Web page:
Should end up looking like this
You can use fillets, but not same effect
I realize this is a four year old post, but I thought I'd add my two cents. Maggi is great on Vietnamese food. There's a pretty easy recipe for Vietnamese steak sandwiches (banh mi) on Martha Stewart Living. Google it: it's maybe not the MOST authentic recipe, but it's awesome tasting and easy to make; I recommend doubling the mayo the recipe calls for, using flat iron steak instead of flank (for tenderness) and sprinkling Maggi on both open sides of the toasted or grilled French roll.
I had this incredible Maggi sauce served with French fries at the Book Cadillac hotel in Detroit (Michael Symon's Roast is there, but this was a different restaurant in the same hotel so I am not sure if it is affiliated with him. I bough Maggi sauce right after that, but have no clue how to make the fry dip.
I think Zip Sauce is some kind of Michigan restaurant tradition. I was told you add some butter and/or olive oil to a pan you seared meat in and saute mushrooms in it. Then you set aside the mushrooms and deglaze the pan with some sherry and Maggi and add the mushrooms back to it. Some people add herbs or use balsamic vinegar or Worcestershire sauce instead of Maggi. You can buy a Zip Sauce that you deglaze the pan with from a place called Lelli's that claims to have invented it.
My local Safeway has the 200mL (6.7 fl. oz.) size of Maggi (made in China) on clearance from $3.99 to $1.99. Of course I had to buy a bottle to give it a try at that price.
So I've an alternate question. Has anyone used Maggi on something where it's totally ruined the dish?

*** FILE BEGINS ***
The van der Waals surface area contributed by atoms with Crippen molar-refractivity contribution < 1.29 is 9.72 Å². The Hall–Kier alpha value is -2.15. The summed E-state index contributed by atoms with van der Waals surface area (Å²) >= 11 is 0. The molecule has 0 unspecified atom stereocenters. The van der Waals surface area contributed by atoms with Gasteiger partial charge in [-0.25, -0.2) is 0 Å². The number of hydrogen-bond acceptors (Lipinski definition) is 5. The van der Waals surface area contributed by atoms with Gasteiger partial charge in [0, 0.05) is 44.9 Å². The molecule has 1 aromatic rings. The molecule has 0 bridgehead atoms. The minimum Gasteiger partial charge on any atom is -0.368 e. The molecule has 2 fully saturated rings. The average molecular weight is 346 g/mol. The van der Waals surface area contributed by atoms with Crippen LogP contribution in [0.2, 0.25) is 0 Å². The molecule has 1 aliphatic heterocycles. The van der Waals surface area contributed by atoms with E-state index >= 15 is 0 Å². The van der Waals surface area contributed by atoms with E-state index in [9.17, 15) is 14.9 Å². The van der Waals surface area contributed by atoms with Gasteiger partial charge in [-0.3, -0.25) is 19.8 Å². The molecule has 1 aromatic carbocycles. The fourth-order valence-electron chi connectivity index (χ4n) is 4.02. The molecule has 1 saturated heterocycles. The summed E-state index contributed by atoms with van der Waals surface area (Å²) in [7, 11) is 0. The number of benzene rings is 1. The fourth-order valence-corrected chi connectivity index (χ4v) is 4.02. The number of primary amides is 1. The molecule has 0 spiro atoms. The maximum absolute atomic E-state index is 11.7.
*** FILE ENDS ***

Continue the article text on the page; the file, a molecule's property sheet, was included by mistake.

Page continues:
I've a hankering for a repeat of this recipe I have for Orange Chicken where you fry the chicken pieces after giving them a coating of cornstarch-egg dip-panko crumbs (which came out surprisingly well), but the sauce needed something extra.
Tonight I had my first opportunity to use this bottle of Maggi I bought. I really thought I had some bbq sauce in the pantry, but I was all out.
I had everything to make one of those Bullseye copycat recipes, except oops, I was short a tablespoon of worcestershire sauce, but proceeded anyway.
After simmering the sauce on the stove for a while, I tasted it and it was just missing something, but not really missing worcestershire. I added some Maggi, a ¼ tsp. at a time until it took the tomatoey flavor from the ketchup out of the sauce.
The result is very, very nice. The sauce has that "can't quite put my finger on what it is" flavor to it, that I wasn't expecting to be the result.
I've made a second batch of BBQ sauce using Maggi, and changed a few things to make it better. I'm quite happy with the results. It doesn't have that overt molasses flavor that the darker sauces have, nor is it overly smoky, and it has a zippy taste with the heat level you'd expect from a medium-to-hot flavor in a supermarket brand.
So if you're like the OP and have a Costco-sized bottle of Maggi to go through, you might want to give this recipe a whirl:
Over low heat in a medium saucepan, melt:
4 Tbsp butter
1 C ketchup
6 Tbsp Worcestershire sauce
3 Tbsp white vinegar
1 Tbsp yellow mustard
1 Tbsp liquid hickory smoke
2 Tbsp honey
¼ tsp Tapatio hot sauce